Sindh govt restrained from construction on two plots next to SHC building

Published April 10, 2021
A three-judge bench headed by Chief Justice of Pakistan Gulzar Ahmed issued the restraining order. — PID/File
A three-judge bench headed by Chief Justice of Pakistan Gulzar Ahmed issued the restraining order. — PID/File

KARACHI: The Supreme Court ruled that Sindh government was bound to make provision for expansion of the Sindh High Court at Karachi and restrained it from any construction for expansion of the Sindh Secretariat on two plots adjacent to the SHC building.

A three-judge bench headed by Chief Justice of Pakistan Gulzar Ahmed issued the restraining order after it was informed that the two vacant plots on the right and left sides of the SHC building in Karachi were available and the provincial government had proposed to build expansion blocks of the Sindh Secretariat on them.

While hearing an application of the Sindh High Court Bar Association about parking issues being faced by lawyers on the SHC premises, the bench also comprising Justice Ijaz-ul-Ahsan and Justice Mazhar Alam Khan Miankhel observed that access to justice was a fundamental right of people.

The bench in its order noted that the present SHC building had already become incapable of accommodating the sitting judges and looking at future increase in the strength of judges of the SHC, there would be no room for expansion within the premises and rather such extension had to be made on the available land around it.

The concerns about parking of lawyers and litigants can also be addressed, it added.

“We may note that access to justice is a fundamental right of people of Pakistan and such a right includes provision of courts. Thus, for meeting the very fundamental right, Sindh government is bound under the constitution to make provision for expansion of Sindh High Court at Karachi and provide land to it for doing so. It is obvious that the Sindh High Court Karachi cannot be shifted from where it is situated now and its adjacent lands, which are vacant, are the only option where new blocks of Sindh High Court building at Karachi can be constructed and provision for parking of vehicles for lawyers and litigants can be made”, the bench said in its order.

Order reserved on a plea of owners of marriage halls in Korangi against demolition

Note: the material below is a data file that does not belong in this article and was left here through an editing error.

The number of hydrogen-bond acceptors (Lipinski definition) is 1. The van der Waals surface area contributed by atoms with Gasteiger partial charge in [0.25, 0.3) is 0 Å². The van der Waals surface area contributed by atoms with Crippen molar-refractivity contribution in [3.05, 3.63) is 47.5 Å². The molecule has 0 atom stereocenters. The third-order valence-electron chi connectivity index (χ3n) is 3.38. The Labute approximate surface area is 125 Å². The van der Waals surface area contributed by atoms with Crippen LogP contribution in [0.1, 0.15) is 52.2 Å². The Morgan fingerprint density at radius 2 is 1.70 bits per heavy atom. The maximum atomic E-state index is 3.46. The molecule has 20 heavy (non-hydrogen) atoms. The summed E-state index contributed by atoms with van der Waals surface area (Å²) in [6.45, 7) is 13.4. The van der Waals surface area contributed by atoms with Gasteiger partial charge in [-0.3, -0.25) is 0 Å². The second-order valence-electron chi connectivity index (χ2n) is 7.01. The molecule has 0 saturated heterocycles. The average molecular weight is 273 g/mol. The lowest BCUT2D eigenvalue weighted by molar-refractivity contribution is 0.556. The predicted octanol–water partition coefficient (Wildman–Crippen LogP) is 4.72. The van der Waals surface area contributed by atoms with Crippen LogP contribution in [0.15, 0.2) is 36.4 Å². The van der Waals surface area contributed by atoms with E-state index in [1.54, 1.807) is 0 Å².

In these circumstances, it further observed, there appeared to be no option but to retain the two plots adjacent to the SHC building for its future expansion and the provincial government must fulfil its constitutional mandate for this provision.

“The Sindh government shall not create any third party interest or construct any sort of a building or structure on the said two pieces of land until the matter regarding expansion of the Sindh High Court building at Karachi as well as the parking space for the lawyers and litigants is resolved,” it concluded.

CJP deplores commercialisation of city

The same bench of the apex court reserved its order on an application filed against the demolition of marriage halls on Korangi Road near Korangi Crossing after hearing arguments.

Earlier, the chief justice had ordered the demolition of wedding halls since the same were located on the land meant for residential purposes.

The lawyer for the applicants, Anwar Mansoor Khan, submitted that under a policy decision a committee of the Sindh Building Control Authority had recommended conversion of such halls from residential to commercial in 2017 under Section 21-A of the Sindh Building Town Regulations and also issued a notification in this regard.

He argued that the commercialisation of around 25 areas of the provincial metropolis had been made in a similar manner and it was in accordance with law.

The bench remarked that how the SBCA or its committee could modify the status of land and as per the section in question all the regulations had to be consistent with the ordinance/law.

Justice Ahsan said that there had to be a proper mechanism of commercialisation. The chief justice deplored that almost the entire city has been commercialised.

At one stage, the bench noted that Sindh Advocate General Salman Talibuddin was apparently supporting the augments of the lawyer for marriage hall owners and asked him whether he was adopting the arguments of the counsel for applicants. However, he replied in the negative.

Published in Dawn, April 10th, 2021

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